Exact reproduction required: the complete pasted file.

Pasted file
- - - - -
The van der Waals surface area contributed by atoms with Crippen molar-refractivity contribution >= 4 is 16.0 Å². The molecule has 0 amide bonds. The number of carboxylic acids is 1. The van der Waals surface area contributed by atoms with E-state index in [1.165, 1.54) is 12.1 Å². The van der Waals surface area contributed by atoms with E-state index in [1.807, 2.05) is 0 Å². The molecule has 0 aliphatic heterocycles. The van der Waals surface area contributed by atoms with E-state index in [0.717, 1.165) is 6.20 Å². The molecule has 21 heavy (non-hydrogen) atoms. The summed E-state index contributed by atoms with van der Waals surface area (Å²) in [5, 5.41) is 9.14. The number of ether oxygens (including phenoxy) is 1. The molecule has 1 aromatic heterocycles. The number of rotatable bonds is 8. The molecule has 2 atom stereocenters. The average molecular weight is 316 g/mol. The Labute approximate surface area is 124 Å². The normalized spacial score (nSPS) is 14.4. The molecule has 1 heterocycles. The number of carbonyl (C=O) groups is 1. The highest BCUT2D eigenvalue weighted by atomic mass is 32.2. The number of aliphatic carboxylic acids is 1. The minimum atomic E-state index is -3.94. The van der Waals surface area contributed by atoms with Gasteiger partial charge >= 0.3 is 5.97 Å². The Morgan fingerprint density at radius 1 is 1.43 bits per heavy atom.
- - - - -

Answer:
The van der Waals surface area contributed by atoms with Crippen molar-refractivity contribution >= 4 is 16.0 Å². The molecule has 0 amide bonds. The number of carboxylic acids is 1. The van der Waals surface area contributed by atoms with E-state index in [1.165, 1.54) is 12.1 Å². The van der Waals surface area contributed by atoms with E-state index in [1.807, 2.05) is 0 Å². The molecule has 0 aliphatic heterocycles. The van der Waals surface area contributed by atoms with E-state index in [0.717, 1.165) is 6.20 Å². The molecule has 21 heavy (non-hydrogen) atoms. The summed E-state index contributed by atoms with van der Waals surface area (Å²) in [5, 5.41) is 9.14. The number of ether oxygens (including phenoxy) is 1. The molecule has 1 aromatic heterocycles. The number of rotatable bonds is 8. The molecule has 2 atom stereocenters. The average molecular weight is 316 g/mol. The Labute approximate surface area is 124 Å². The normalized spacial score (nSPS) is 14.4. The molecule has 1 heterocycles. The number of carbonyl (C=O) groups is 1. The highest BCUT2D eigenvalue weighted by atomic mass is 32.2. The number of aliphatic carboxylic acids is 1. The minimum atomic E-state index is -3.94. The van der Waals surface area contributed by atoms with Gasteiger partial charge >= 0.3 is 5.97 Å². The Morgan fingerprint density at radius 1 is 1.43 bits per heavy atom.